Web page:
Comey: I Never Considered Resigning During Trump Administration

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Former FBI Director James Comey said Thursday that he never considered resigning his post despite his issues with the Trump administration that he testified to before the Senate Intelligence Committee.

"At any time in the three-and-a-half months you were the FBI director during the Trump administration, did you ever write and sign a letter of [resignation] and leave it on your desk?" Sen. Tom Cotton (R., Ark.) asked.

"A letter of resignation? No, sir," Comey said.

"So despite all of the things that you've testified to here today, you didn't feel this rose to the level of an honest but serious difference of legal opinion, between accomplished and skilled lawyers, [like] in that 2004 episode?" Cotton asked.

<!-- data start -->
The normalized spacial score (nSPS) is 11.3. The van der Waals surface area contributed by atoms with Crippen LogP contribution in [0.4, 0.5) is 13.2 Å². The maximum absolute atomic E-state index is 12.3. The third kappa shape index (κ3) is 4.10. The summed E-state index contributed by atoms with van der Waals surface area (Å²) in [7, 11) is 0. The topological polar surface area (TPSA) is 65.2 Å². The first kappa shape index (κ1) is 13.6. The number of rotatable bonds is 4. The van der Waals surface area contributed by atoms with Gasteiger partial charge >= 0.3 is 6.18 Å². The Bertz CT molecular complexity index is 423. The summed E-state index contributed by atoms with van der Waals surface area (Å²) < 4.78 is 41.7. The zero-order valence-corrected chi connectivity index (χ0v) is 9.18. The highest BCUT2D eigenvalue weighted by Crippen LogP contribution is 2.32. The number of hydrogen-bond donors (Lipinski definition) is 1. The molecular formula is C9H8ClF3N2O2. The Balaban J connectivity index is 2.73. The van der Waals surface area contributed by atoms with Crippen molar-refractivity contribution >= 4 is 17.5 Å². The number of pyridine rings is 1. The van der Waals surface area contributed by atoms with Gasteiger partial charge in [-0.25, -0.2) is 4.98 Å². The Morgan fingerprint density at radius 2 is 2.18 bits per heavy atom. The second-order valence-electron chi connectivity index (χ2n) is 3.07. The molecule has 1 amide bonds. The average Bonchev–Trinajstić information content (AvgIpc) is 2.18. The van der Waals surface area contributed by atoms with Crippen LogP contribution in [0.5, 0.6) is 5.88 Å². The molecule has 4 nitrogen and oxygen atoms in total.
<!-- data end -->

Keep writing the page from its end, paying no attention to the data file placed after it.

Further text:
"I wouldn't characterize the circumstances in 2004 that way, but to answer, no, I didn't encounter any circumstance that led me to intend to resign, consider to resign. No, sir," Comey said.

The "2004 episode" was a reference to when Comey and other FBI and Justice Department officials threatened to resign regarding a dispute over a George W. Bush administration surveillance program.

Comey has testified to conversations with President Donald Trump about being asked to pledge loyalty and to back off, in part, the investigation into ex-National Security Adviser Michael Flynn. He said Trump defamed him and the FBI in the aftermath of his firing on May 9.

Comey also testified that he cannot say if Trump committed obstruction of justice and said he was never asked to drop the Russia investigation entirely.

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